MI. Michigan courts give teachers right to sue if school system fails to discipline students who are safety risks

The Michigan Supreme Court overturned a 2001 decision and loosened the standard for people who want to file some civil lawsuits.

The decision gives teachers the standing to take legal action when schools intentionally disregard or are deliberately indifferent to the unsafe conditions in the classroom.

The standard of deliberate indifference applies to both inadequate
training and inadequate supervision. It requires evidence that the school knew of a safety risk and failed to train, supervise or effectively discipline in a particular area. Now schools can be held liable by teachers for turning away from a situation that should have been addressed.

In a 4-3 ruling, justices said Lansing teachers had a right to sue the school district over how it disciplined students. The case trumps a series of opinions over the last decade that had restricted the ability to go to court in a variety of disputes unless someone could show an actual injury.

“By reinstating the decades-old precedent … we are restoring, not departing from, the fabric of the law and this court’s fidelity to the Michigan Constitution,” Justice Michael Cavanagh wrote in an opinion released Sunday night.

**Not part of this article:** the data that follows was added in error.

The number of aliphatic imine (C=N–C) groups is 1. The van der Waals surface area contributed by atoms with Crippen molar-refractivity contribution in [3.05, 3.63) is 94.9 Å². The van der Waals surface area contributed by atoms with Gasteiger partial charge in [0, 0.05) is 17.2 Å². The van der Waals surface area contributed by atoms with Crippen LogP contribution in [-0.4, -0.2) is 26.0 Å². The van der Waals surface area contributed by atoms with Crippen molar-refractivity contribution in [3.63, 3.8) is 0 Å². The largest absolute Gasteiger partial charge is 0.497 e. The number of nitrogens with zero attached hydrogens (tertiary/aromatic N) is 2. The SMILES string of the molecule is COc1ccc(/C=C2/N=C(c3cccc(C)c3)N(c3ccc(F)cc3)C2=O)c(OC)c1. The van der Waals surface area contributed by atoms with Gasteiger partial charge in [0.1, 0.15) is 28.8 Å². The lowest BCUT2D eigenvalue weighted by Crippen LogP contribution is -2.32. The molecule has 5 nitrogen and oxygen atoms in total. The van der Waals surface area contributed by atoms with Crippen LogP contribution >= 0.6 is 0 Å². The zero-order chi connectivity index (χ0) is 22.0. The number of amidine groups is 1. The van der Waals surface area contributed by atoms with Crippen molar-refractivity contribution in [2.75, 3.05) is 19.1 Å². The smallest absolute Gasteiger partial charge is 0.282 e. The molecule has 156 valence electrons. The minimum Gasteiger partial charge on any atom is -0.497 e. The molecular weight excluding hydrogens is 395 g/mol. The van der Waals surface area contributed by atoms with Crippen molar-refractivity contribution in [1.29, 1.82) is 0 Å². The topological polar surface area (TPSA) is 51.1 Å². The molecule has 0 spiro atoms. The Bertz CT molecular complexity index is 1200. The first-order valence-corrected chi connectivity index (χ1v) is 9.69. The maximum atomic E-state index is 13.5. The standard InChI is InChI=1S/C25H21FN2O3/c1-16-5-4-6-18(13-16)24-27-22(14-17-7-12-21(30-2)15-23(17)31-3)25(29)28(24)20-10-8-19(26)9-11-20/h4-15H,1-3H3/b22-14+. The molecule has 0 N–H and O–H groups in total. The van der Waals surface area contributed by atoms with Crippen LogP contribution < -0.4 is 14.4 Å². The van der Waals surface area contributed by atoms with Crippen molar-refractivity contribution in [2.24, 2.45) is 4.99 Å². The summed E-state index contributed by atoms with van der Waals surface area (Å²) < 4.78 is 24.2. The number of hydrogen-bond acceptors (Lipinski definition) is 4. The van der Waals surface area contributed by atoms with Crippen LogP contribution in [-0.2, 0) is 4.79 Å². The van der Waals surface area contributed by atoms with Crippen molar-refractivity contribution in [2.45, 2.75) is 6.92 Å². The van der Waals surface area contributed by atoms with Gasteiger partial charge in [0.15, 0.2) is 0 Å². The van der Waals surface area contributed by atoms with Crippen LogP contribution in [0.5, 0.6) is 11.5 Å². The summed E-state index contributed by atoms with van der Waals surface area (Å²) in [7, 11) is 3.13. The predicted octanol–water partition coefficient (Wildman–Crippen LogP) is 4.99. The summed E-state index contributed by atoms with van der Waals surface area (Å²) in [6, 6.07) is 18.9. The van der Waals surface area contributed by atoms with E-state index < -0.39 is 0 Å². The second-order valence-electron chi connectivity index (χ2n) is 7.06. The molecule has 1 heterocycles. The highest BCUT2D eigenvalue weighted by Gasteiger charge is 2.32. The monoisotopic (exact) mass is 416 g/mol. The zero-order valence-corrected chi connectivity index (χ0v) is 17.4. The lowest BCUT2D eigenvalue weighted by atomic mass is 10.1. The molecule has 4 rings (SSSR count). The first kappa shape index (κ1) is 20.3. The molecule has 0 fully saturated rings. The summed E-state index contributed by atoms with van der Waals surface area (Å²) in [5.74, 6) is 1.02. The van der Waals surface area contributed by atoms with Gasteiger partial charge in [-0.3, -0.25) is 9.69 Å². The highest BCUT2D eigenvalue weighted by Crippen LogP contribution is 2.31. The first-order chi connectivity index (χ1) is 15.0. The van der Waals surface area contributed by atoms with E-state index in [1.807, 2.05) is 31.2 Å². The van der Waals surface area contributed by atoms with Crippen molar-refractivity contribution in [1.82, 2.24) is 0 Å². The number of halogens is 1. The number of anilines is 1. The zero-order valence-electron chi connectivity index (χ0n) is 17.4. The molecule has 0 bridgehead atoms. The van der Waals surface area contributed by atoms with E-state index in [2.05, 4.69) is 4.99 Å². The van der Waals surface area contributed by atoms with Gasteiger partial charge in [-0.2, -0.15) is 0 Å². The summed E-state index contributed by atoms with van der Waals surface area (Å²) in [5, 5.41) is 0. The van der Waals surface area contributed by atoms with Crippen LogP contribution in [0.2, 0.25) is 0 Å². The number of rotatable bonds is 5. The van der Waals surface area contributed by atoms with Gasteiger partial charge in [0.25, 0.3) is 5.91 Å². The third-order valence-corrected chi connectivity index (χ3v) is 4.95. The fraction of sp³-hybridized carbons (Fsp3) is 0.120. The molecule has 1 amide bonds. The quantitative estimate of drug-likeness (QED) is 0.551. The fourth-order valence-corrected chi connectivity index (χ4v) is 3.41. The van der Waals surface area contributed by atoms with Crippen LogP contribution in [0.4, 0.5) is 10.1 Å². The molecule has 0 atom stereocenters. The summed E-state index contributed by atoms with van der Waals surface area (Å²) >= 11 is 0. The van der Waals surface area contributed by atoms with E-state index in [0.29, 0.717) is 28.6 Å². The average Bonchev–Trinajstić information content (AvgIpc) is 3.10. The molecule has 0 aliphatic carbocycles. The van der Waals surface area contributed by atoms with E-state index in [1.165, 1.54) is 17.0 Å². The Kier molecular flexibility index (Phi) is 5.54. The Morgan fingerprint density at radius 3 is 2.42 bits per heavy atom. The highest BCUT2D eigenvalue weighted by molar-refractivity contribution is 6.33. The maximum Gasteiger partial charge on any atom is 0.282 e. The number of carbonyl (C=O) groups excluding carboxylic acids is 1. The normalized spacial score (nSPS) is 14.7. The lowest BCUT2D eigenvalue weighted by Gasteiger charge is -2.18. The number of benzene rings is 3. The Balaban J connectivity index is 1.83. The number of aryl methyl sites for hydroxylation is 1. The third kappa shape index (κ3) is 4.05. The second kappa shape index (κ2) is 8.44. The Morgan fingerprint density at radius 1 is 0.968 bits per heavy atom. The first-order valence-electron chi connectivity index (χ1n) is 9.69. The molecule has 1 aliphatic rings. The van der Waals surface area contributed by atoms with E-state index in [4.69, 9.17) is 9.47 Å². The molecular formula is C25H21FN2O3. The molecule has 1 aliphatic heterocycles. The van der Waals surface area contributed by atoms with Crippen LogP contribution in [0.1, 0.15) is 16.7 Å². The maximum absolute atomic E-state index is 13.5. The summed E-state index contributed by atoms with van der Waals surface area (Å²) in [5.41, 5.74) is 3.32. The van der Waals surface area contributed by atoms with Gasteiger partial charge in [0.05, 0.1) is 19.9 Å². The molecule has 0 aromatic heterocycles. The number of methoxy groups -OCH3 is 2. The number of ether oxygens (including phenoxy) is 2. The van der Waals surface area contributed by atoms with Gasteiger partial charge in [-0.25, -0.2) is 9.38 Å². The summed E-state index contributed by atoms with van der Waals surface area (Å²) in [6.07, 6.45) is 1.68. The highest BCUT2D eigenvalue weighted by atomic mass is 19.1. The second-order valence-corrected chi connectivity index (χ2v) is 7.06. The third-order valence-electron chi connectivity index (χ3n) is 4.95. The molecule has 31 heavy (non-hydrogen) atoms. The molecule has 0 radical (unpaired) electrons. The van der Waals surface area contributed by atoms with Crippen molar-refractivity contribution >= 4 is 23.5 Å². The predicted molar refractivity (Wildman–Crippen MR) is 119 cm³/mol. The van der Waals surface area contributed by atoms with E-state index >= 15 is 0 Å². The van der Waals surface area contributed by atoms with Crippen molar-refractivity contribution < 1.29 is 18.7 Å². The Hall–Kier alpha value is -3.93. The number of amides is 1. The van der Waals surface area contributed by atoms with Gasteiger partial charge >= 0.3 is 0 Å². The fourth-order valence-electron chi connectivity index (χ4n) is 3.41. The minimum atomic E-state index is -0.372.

Four teachers and their union, citing state law, sued the Lansing School District, saying it should have automatically expelled four students, not suspended them, for violence. They were accused of throwing chairs at teachers, slapping one and striking another in the face in 2005 and 2006.

Lower courts ruled against the teachers. They said school boards had discretion in how to handle students and teachers had no standing to sue.

The Supreme Court did not rule on the merits of the case. But the majority said teachers have a “substantial interest” in how the district follows the law regarding student discipline.

“The [law] is intended to not only make the general school environment safer but additionally to specifically protect teachers from assault and to assist them in more effectively performing their jobs,” Cavanagh wrote.